Why It Can Take Two Years to Get a U.S. Visa
Demand is far outstripping resources, and the State Department has no great options as it struggles to clear the huge backlog of applications.
A global outrage at the United States has been simmering for months, even if few Americans have noticed. In dozens of countries from Asia to Africa to Latin America, the fury has reached a boiling point. The wait times for travelers who need U.S. entry visas to appear for an interview at an American embassy or consulate can exceed two years. This is the matter increasingly topping the agenda when officials from the affected countries meet with their U.S. counterparts. The complaints seem endless. Students arrived late for the fall semester, workers have yet to show up at their new jobs, relatives have missed weddings and other family gatherings.
Many blame the State Department, which clearly wasn’t prepared for the post-Covid deluge in visa applications. But the reality is that, in the short term, the department has no great options without compromising the integrity of the U.S. visa process. In the last several months, it has taken some steps to address the crisis, such as creating a mechanism that gives priority to applicants for student and work visas, as well as visitors who have an urgent need for travel, including medical treatment and attending a funeral. In addition, the interview requirement for most applicants who had a visa that expired in the last four years has been waived. That has provided some relief, and in many countries the wait times have been reduced to weeks or even days.
Still, in some countries, the delays for visa interviews, which the department posts on its website, are shocking. The U.S. Embassy in New Delhi currently has a wait of 914 days for B1/B2 visitor visas, which are used for business, tourism and family visits. There is a 708-day wait in Lagos, Nigeria, 652 days in Mexico City and 106 days in Tel Aviv, Israel. Even applicants who qualify for an interview waiver have to wait for processing 225 days in New Delhi and 175 days in Mexico City. The media in those and many other countries is filled with stories lambasting the delays and begging for help. “Securing a U.S. visa interview appointment these days can be described as a camel attempting to pass through the eye of a needle,” a Nigerian newspaper wrote in June.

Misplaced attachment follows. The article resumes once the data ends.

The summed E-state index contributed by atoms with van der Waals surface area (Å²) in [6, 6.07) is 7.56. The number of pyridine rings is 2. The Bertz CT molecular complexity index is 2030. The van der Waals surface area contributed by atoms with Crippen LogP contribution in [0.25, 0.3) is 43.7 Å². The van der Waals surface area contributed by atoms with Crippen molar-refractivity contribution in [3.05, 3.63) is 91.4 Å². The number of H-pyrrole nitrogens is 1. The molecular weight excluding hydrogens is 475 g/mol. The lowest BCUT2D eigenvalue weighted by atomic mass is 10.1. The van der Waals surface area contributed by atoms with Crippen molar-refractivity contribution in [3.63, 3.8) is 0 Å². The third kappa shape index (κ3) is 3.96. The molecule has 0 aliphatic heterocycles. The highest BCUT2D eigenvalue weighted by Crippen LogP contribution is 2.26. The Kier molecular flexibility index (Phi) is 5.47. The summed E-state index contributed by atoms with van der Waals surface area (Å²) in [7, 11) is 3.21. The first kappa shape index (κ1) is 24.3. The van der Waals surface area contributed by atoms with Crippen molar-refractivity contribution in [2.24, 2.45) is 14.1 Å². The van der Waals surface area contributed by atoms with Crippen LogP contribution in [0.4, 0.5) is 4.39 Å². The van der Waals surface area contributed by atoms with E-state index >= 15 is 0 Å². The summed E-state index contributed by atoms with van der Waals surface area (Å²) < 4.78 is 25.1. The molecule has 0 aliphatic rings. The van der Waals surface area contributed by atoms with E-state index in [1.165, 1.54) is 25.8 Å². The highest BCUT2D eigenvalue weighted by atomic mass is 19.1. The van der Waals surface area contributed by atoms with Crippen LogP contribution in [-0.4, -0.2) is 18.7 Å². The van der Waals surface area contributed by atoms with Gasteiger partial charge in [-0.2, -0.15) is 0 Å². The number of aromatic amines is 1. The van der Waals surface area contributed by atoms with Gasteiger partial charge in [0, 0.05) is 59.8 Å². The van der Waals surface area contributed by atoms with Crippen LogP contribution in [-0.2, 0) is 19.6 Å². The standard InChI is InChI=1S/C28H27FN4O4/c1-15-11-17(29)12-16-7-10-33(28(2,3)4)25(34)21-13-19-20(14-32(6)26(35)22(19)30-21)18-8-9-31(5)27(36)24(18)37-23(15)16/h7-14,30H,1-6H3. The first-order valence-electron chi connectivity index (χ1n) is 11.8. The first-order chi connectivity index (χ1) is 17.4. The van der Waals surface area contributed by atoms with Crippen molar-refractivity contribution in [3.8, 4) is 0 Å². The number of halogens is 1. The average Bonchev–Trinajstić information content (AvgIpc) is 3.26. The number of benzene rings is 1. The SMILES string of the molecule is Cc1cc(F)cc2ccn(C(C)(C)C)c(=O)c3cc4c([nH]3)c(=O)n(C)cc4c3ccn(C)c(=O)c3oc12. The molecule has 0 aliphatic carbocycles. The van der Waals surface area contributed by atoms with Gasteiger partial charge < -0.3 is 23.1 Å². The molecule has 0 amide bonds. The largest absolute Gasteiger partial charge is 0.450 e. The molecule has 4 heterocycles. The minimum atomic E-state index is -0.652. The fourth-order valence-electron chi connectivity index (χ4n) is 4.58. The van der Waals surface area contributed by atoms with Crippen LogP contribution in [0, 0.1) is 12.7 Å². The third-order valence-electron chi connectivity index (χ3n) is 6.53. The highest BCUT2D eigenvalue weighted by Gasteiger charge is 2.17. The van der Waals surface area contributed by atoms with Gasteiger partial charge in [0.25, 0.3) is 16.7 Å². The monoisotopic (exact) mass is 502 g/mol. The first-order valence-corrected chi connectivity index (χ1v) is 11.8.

How did we get here? Since 9/11, U.S. law has required the State Department to interview in person almost all visa applicants, with exceptions for children and the elderly — that means tens of millions of people around the world every year. Those interviews may be conducted only by consular officers at embassies and consulates abroad. Before Covid-19, consular sections were by far the largest at most overseas posts, with many officers interviewing more than 100 visa applicants a day each.
Having survived a tumultuous post-9/11 overhaul and criticism for having allowed the 19 hijackers into the United States, the department’s Bureau of Consular Affairs had a fairly good handle on the visa process by 2017, and wait times were reasonable. Record Foreign Service hiring during the Obama administration, coupled with a requirement for all new officers to work in a consular section for at least a year, even if they had chosen a political, economic or another career track, helped to staff most positions abroad. To fill the rest, the department created a novel category of workers called “consular fellows” and hired Americans fluent in Mandarin, Arabic, Spanish or Portuguese for five-year assignments overseas.